A look at the career-defining moments of Major Dhyan Chand
When it comes to Indian hockey, the only player that can come to one's mind at the first glance is none other than Major Dhyan Chand, who played a revolutionary role in the nation's success. Dhyan Chand helped India win three Olympic golds in the three editions he played. Let us have a look at some of the career-defining moments of him.
It's said that the first impression is always the last impression, and Chand never shied away from making his mark right upon. In 1925, during the Inter-Provincial Tournament, Chand was selected to represent the team of United Provinces (UP), where he caught everyone's attention with his clever stick-work. His ability to penetrate, along with judicious passes, earned him a spot in the 1928 Olympics.
As he helped represent India in their first-ever Olympics hockey campaign, he made his mark once again. Not just he scored a hat-trick in the final game to tame hosts Netherlands for the gold medal, but he also finished the event as the highest goal-scorer, with 14 goals. "Dhyan Chand is, in fact, the magician of hockey," said an Indian newspaper following India's win.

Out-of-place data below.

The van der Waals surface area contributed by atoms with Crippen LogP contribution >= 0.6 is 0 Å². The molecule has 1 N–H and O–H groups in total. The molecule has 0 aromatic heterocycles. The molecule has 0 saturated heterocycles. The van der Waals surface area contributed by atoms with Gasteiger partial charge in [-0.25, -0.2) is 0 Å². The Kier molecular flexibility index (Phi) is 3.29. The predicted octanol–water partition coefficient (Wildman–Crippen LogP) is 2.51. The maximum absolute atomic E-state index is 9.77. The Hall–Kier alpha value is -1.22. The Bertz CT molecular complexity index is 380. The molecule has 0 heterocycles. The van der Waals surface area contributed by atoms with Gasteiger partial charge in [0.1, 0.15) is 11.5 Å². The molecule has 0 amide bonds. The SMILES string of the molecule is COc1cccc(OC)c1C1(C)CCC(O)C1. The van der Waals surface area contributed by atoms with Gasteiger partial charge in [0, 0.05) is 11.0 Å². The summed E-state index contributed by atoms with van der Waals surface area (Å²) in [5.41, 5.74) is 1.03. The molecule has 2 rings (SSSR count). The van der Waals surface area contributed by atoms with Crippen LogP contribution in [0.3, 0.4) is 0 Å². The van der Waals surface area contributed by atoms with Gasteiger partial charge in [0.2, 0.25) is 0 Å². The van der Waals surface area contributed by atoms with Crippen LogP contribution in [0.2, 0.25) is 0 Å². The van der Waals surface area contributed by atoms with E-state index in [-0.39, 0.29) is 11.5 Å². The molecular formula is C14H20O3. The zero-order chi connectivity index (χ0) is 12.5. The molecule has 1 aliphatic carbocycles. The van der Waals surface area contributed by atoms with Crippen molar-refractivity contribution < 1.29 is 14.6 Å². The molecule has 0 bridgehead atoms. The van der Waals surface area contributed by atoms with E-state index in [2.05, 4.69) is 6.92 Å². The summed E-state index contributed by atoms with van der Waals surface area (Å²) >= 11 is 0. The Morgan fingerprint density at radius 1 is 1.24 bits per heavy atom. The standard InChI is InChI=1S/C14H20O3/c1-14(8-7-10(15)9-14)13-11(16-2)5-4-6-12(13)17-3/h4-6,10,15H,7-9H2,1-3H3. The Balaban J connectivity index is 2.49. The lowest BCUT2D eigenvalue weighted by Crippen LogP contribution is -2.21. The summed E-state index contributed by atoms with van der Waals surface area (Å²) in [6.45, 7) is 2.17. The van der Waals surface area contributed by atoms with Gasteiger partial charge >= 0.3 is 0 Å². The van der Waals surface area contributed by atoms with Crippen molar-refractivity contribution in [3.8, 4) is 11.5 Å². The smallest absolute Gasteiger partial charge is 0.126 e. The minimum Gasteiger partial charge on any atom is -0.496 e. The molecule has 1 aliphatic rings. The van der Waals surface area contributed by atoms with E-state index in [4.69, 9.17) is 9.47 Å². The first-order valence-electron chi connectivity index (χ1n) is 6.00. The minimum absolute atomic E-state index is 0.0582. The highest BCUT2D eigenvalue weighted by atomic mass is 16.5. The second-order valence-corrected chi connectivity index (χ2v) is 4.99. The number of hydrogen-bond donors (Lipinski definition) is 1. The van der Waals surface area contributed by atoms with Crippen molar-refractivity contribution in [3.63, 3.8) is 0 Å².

Following his incredible stint with Indian hockey and winning twin Olympic golds, he was appointed India's captain in December 1934. Two years later, he led the side to his final Olympics at Berlin. While they had lost 1-4 in a practice game against the hosts, they drubbed them 8-1 in the final of the event, with Chand scoring three and picking his final gold.
While the Germans were upset with India's hammering win in the 1936 Olympics final, Chand's performance had impressed then German leader Adolf Hitler. He was offered a job by Hitler with the role of Field Marshal in the German Army. However, Chand turned the role down out of sheer patriotism for India, where he was serving the Indian Army as Lance Nayak.
A player of great caliber like Chand is unlikely to not win any award. While he won many awards, the most prestigious award he had won in his career was the Padma Bhushan award in 1956, which is the third-highest civilian honor in India. While he was also nominated for the highest civilian honor of Bharat Ratna, he never won it.